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Timelines of Development

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I'm currently working for a company that took on a couple of projects that started out as simple web games that would take a year to produce to gold but through negotiations have all the sudden possibly started putting in bids for a more 3d interactive sort of game. That being said are there any timelines of development for how long some of these games took? My company at this time has no real good idea of what exactly it would take to get done what they are asking for...they've proposed adding on 2 months with to me is just laughable but I can't find any articles to prove them otherwise...

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Mostly it will depend on a few key things:

1: Use another 3-d engine or build your own (guess which takes longer).
2: The amount of 3-d artwork, models, textures, etc that will be needed for the 3d game
3: The amount of polish that your company will want to add.

I concur with you that a 2 month extension seems laughable when going from a year long dev cycle for a web-based 2d game to a fully interactive 3d game. I would say put more butts in the seats and give us at least three months. A large number of design decisions in the earliest stages will determine whether or not you can accomplish this goal in resonable time.

-Nightbird

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It's more than just time, it's also money. You probably cannot complete the entire 3D-web task on your own, consider licensing something such as Wild Tangent.

It also means additional tools the content producers must use. Not only must 2D textures be drawn, but 3D models must also be constructed. Compare it to the difference of 2D AutoCAD work vs. 3D Pro/Engineering.

Unless your current team has experience producing 3D work, time and money for re-training and potentially new-hires also needs to be accounted for.

It also means higher end-user hardware requirements.

It means re-starting the development time from the contract change, and adding more time for completion. If you're six months in, and think it would take 4 months longer to make the 3D game, it's a 10 month delay.

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Luckly we have been meddling in 3d and thus why it was proposed to go down this route. Most likely it will be something as simple as a switch to Director instead of Flash to simulate a 3d engine and so most of the web components were familiar developing will transfer over.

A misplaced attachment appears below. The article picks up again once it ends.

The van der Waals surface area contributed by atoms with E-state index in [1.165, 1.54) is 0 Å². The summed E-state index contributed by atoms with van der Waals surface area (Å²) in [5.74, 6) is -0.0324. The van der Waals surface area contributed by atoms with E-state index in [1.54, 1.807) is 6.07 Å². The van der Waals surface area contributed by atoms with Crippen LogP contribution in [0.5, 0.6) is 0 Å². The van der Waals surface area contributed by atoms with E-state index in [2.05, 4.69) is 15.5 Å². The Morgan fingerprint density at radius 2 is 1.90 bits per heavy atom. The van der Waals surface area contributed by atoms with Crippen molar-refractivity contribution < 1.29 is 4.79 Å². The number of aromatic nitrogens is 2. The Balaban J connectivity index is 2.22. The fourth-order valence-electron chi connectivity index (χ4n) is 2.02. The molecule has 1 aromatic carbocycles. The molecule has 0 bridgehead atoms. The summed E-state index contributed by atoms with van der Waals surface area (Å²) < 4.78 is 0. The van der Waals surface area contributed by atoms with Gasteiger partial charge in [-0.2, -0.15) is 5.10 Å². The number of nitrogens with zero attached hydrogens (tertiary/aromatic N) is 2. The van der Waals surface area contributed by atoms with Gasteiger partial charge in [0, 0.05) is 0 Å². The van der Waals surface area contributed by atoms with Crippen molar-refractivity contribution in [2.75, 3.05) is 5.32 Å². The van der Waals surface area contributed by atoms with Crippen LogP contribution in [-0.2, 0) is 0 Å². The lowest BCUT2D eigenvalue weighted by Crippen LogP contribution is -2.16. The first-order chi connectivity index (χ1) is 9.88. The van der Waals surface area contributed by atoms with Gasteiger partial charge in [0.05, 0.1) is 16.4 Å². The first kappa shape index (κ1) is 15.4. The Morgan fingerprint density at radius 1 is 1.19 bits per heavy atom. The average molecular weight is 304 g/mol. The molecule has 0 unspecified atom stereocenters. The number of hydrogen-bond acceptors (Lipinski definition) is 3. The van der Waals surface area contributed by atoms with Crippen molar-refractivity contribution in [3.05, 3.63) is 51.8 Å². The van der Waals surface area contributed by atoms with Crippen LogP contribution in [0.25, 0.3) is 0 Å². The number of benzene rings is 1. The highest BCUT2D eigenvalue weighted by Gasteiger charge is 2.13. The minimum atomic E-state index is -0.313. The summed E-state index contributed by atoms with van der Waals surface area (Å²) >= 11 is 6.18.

No one at our company has ever professionally developed anything past a web app however, and never at the level of interaction they are wanting(its a lot including many dymanic ones), and thus kinda looking for some idea of what a timeline looks like to develop to propose a $$$ figure and to propose a person # figure...this isnt my logic but my superiors logic in how there going after this contract...so im just trying to prove to them adding 2 months on to a project thats gaining a whole dimension of complexity might be a bit far fetched no matter the $$$ and people we get since that doesn't matter to them atm.
Thanks for the ideas, im adding things as i read your posts and articles here to bring to the table, but still need some proof that an interactive game takes more than a year to design/build/test/etc

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From what I've heard the average cycle for a modern game is something like 18 months. Naturally, you'll find exceptions -- games done in less than a year and games that take 5 years.

In genral though, the idea of going from "2D web game" to "modern 3D game" by adding 3 months to a development cycle is rather absurd if no one on the team is familiar with the nuances of 3D game development. I highly recommend the team not give a specific estimate. Most of the time it's taken as "when it'll be done" not "when it'll probably be done."

For giving an estimate which actually means something and is more than marketing bullcrap you should pick the "best" and "worst" case scenarios for the estimate and use those as goal posts. As the development progresses, it will become clearer when the project will be finished. The projected ship "range" can be narrowed as the development continues, and so long as you weren't being ridiculous when you made those original estimates, there's a good chance it'll be somewhere in it.

Be warned if a hard deadline is set for an ambitious project. Unless you love Death Marches, it's probably not the project you want to be working on.

I highly recommend you buy them a copy of 'Waltzing With Bears' and 'Death March' for a realistic look at proper estimation and risk management principles. For 'proof' of game development cycles, check out Game Developer magazine, Gamasutra.com, and the other various industry web sites. I'm sure you can find that sort of information.

Good luck!

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